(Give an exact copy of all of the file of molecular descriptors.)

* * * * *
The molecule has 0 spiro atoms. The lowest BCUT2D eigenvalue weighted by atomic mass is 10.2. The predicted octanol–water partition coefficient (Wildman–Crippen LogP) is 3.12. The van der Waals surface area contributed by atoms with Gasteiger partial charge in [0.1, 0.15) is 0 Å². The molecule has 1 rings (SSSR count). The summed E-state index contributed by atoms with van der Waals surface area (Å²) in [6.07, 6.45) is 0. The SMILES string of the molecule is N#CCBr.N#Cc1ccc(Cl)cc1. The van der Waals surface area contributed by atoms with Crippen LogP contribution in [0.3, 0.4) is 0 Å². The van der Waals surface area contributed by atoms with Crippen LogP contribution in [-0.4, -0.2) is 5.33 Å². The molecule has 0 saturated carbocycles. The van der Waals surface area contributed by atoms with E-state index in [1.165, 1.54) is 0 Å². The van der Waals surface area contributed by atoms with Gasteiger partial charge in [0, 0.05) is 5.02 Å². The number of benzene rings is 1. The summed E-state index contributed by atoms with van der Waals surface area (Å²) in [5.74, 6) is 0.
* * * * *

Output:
The molecule has 0 spiro atoms. The lowest BCUT2D eigenvalue weighted by atomic mass is 10.2. The predicted octanol–water partition coefficient (Wildman–Crippen LogP) is 3.12. The van der Waals surface area contributed by atoms with Gasteiger partial charge in [0.1, 0.15) is 0 Å². The molecule has 1 rings (SSSR count). The summed E-state index contributed by atoms with van der Waals surface area (Å²) in [6.07, 6.45) is 0. The SMILES string of the molecule is N#CCBr.N#Cc1ccc(Cl)cc1. The van der Waals surface area contributed by atoms with Crippen LogP contribution in [0.3, 0.4) is 0 Å². The van der Waals surface area contributed by atoms with Crippen LogP contribution in [-0.4, -0.2) is 5.33 Å². The molecule has 0 saturated carbocycles. The van der Waals surface area contributed by atoms with E-state index in [1.165, 1.54) is 0 Å². The van der Waals surface area contributed by atoms with Gasteiger partial charge in [0, 0.05) is 5.02 Å². The number of benzene rings is 1. The summed E-state index contributed by atoms with van der Waals surface area (Å²) in [5.74, 6) is 0.